The subsequent development of a monitoring program took considerably longer than was initially envisaged. There were considerable scientific and technical difficulties, not least a lack of knowledge of global atmospheric circulation and the consequent distribution of krypton-85 in both the northern and southern hemispheres. US cooperation with the United Kingdom proved vital, both to establish the contribution of British plutonium production to krypton-85 levels and to develop a monitoring program that was initially codenamed “Green Run”.[14] Knowledge of the krypton-85 measurement program was highly sensitive because disclosure could prompt the Soviet Union to take measures to suppress the emission of the gas from its plutonium production reactors. The fact that krypton-85 was the key to the United States’ ability to estimate nuclear weapons production in the Soviet Union was indeed “the deepest secret of AFOAT-1”.[15]

Operation Crowflight

High altitude monitoring of krypton-85 levels commenced 1957-58 under the cover of the US Defence Department’s Project HASP (High Altitude Sampling Program). Developed to determine the worldwide distribution and concentration of radioactive debris from nuclear tests, HASP was an unclassified program carried out through high altitude USAF sampling missions. [16] Krypton-85 sampling was carried out as a highly classified adjunct to HASP operations.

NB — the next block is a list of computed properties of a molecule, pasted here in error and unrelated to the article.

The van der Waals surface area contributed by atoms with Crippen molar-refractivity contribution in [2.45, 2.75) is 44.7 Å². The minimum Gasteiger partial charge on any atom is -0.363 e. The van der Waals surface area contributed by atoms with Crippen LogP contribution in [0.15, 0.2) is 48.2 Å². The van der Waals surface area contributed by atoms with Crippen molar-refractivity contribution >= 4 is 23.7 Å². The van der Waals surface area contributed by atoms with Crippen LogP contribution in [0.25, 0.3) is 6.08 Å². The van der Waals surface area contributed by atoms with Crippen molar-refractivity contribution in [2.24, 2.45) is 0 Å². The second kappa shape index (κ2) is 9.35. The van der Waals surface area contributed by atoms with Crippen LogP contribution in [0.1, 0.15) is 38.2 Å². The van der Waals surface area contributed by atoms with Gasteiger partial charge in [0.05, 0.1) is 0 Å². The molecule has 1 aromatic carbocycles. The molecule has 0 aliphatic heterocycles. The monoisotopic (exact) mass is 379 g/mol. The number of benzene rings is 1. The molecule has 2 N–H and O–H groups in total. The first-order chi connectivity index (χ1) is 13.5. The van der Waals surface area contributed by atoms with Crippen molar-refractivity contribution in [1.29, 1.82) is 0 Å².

On 3 September 1957, the United States Department of Defence announced that a program of high altitude sampling of radioactive material would commence from Laughlin Air Force Base at Del Rio, Texas. No details were released, other than an acknowledgment that the program was “designed to determine the distribution, movement, and total amount of radioactive particles placed in the upper atmosphere”.[17] Sampling missions were also conducted from Fairbanks Alaska, Albuquerque, New Mexico and the Panama Canal Zone. Operations were conducted by the USAF Strategic Air Command’s 4025th and 4028th Strategic Reconnaissance Wings, equipped with U-2, JB-57 and RB-57 and high altitude reconnaissance aircraft.[18]